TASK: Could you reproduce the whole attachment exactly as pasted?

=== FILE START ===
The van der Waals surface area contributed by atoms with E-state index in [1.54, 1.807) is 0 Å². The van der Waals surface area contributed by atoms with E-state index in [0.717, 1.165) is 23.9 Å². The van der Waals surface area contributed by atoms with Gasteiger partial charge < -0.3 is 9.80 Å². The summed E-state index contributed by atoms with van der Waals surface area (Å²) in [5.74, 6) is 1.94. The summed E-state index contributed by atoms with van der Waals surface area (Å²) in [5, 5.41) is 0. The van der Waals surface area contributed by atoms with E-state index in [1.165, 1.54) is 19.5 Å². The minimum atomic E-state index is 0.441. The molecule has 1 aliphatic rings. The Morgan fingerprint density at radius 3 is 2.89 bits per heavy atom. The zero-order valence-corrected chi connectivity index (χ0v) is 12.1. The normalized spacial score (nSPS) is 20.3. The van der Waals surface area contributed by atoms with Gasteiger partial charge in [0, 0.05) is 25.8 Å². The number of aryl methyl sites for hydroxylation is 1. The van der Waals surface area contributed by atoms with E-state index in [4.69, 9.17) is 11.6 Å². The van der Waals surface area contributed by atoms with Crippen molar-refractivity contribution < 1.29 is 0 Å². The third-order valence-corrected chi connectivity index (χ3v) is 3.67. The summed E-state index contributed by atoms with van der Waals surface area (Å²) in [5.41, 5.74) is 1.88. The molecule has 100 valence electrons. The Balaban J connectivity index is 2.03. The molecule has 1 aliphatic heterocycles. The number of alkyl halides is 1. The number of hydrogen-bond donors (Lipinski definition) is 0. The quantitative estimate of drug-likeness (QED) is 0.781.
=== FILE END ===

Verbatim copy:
The van der Waals surface area contributed by atoms with E-state index in [1.54, 1.807) is 0 Å². The van der Waals surface area contributed by atoms with E-state index in [0.717, 1.165) is 23.9 Å². The van der Waals surface area contributed by atoms with Gasteiger partial charge < -0.3 is 9.80 Å². The summed E-state index contributed by atoms with van der Waals surface area (Å²) in [5.74, 6) is 1.94. The summed E-state index contributed by atoms with van der Waals surface area (Å²) in [5, 5.41) is 0. The van der Waals surface area contributed by atoms with E-state index in [1.165, 1.54) is 19.5 Å². The minimum atomic E-state index is 0.441. The molecule has 1 aliphatic rings. The Morgan fingerprint density at radius 3 is 2.89 bits per heavy atom. The zero-order valence-corrected chi connectivity index (χ0v) is 12.1. The normalized spacial score (nSPS) is 20.3. The van der Waals surface area contributed by atoms with Gasteiger partial charge in [0, 0.05) is 25.8 Å². The number of aryl methyl sites for hydroxylation is 1. The van der Waals surface area contributed by atoms with E-state index in [4.69, 9.17) is 11.6 Å². The van der Waals surface area contributed by atoms with Crippen molar-refractivity contribution < 1.29 is 0 Å². The third-order valence-corrected chi connectivity index (χ3v) is 3.67. The summed E-state index contributed by atoms with van der Waals surface area (Å²) in [5.41, 5.74) is 1.88. The molecule has 100 valence electrons. The Balaban J connectivity index is 2.03. The molecule has 1 aliphatic heterocycles. The number of alkyl halides is 1. The number of hydrogen-bond donors (Lipinski definition) is 0. The quantitative estimate of drug-likeness (QED) is 0.781.